The steps are pretty straightforward: Fultz folded several pages until it looked like a full tree, printed out a graphic (you could even use an old holiday card) and glued it on the book and finally used embellishments found around the house – such as buttons, ribbon and glitter.
For those who take her classes, but don’t think they are crafty, Fultz hands out words of encouragement and this advice – take your time and read instructions.
“Don’t do it the night before (you need it),” she says. “That is the recipe for disaster.”
Fultz says it is best to start a few weeks before and practice before attempting it for real. And for those who insist on hands-on instruction, the arts center has classes.
“We have Arty Parties for $15 and you can walk away with a gift!”
Grateful for Home
For Danielle Kendig, home is where the heart is. And making a house into a home is one of Kendig’s passions. Aptly named Grey House 1910, her home was featured on the Old Westmont Holiday Home Tour last year.
Due to its huge size, Kendig had to come up with creative decorative strategies for the tour and she had to do it on a limited budget.
Kendig, who is studying to become a minister, says she likes to use a lot of florals and fruit in her decorating because of the home's Victorian look.
She visits area vintage and thrift shops in search of items that she can use throughout her home. Often, Kendig says she goes straight to the holiday section of a store, sifting through flowers and pre-made arrangements, looking for what she can salvage and make into something of her own.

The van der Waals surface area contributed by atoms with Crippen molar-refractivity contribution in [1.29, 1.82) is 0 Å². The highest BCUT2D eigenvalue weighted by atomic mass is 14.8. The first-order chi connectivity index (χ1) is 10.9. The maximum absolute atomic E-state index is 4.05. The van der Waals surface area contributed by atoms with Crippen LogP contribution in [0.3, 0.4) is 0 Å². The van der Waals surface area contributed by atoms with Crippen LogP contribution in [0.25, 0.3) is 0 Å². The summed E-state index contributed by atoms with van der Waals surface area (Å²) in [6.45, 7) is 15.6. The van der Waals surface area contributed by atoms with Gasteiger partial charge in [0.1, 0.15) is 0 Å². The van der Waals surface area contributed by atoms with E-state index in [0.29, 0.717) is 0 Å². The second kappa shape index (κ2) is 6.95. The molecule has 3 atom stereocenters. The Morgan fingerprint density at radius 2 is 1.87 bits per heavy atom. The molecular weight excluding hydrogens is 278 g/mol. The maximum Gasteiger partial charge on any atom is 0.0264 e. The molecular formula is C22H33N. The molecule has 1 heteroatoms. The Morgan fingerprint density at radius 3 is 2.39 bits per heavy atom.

“I am really particular with the florals with what I get. I will even paint the centers to make them nicer with gold,” she says. She recommends those who are thrifting to look for things that can be useful. Kendig paired a lace curtain panel she found at a thrift store with ribbon draped around it and then set a glass centerpiece that she already had in the middle.
She recommends setting out old family photos among the centerpiece to enjoy at dinner and reminisce on.
Kendig says using different textures is a way to make any centerpiece or decoration feel full and alive. Items can often be used differently than what they were intended for. Adding a different decorative touch can add a personalized feel to a focal piece.
“Remember to think outside of the box,” she says.
“Walk around your house and look at what you have. Think about how you can repurpose items.”